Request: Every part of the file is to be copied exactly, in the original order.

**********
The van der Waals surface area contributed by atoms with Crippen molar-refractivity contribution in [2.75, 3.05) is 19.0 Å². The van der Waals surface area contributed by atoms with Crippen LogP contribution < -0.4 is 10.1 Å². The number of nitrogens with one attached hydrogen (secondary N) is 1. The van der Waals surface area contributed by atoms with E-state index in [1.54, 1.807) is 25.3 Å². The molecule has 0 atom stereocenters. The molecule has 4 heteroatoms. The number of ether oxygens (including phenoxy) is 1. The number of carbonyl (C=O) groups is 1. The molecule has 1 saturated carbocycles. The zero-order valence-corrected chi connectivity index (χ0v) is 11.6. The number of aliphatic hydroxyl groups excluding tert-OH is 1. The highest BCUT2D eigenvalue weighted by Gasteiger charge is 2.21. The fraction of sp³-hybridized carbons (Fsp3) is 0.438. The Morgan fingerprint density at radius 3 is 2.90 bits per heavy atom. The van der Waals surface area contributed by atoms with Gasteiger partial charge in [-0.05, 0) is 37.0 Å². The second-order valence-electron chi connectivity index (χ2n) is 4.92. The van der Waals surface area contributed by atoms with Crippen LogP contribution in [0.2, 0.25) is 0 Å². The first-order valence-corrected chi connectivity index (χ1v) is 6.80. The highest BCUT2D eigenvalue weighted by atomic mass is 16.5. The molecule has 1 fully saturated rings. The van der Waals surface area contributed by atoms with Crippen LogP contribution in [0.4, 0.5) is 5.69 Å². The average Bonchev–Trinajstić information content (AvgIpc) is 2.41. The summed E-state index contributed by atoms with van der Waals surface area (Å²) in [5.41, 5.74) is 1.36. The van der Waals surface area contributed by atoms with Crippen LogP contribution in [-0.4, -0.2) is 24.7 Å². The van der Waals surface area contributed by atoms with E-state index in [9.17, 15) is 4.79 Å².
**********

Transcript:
The van der Waals surface area contributed by atoms with Crippen molar-refractivity contribution in [2.75, 3.05) is 19.0 Å². The van der Waals surface area contributed by atoms with Crippen LogP contribution < -0.4 is 10.1 Å². The number of nitrogens with one attached hydrogen (secondary N) is 1. The van der Waals surface area contributed by atoms with E-state index in [1.54, 1.807) is 25.3 Å². The molecule has 0 atom stereocenters. The molecule has 4 heteroatoms. The number of ether oxygens (including phenoxy) is 1. The number of carbonyl (C=O) groups is 1. The molecule has 1 saturated carbocycles. The zero-order valence-corrected chi connectivity index (χ0v) is 11.6. The number of aliphatic hydroxyl groups excluding tert-OH is 1. The highest BCUT2D eigenvalue weighted by Gasteiger charge is 2.21. The fraction of sp³-hybridized carbons (Fsp3) is 0.438. The Morgan fingerprint density at radius 3 is 2.90 bits per heavy atom. The van der Waals surface area contributed by atoms with Gasteiger partial charge in [-0.05, 0) is 37.0 Å². The second-order valence-electron chi connectivity index (χ2n) is 4.92. The van der Waals surface area contributed by atoms with Crippen LogP contribution in [0.2, 0.25) is 0 Å². The first-order valence-corrected chi connectivity index (χ1v) is 6.80. The highest BCUT2D eigenvalue weighted by atomic mass is 16.5. The molecule has 1 fully saturated rings. The van der Waals surface area contributed by atoms with Crippen LogP contribution in [0.4, 0.5) is 5.69 Å². The average Bonchev–Trinajstić information content (AvgIpc) is 2.41. The summed E-state index contributed by atoms with van der Waals surface area (Å²) in [5.41, 5.74) is 1.36. The van der Waals surface area contributed by atoms with Crippen LogP contribution in [-0.4, -0.2) is 24.7 Å². The van der Waals surface area contributed by atoms with E-state index in [9.17, 15) is 4.79 Å².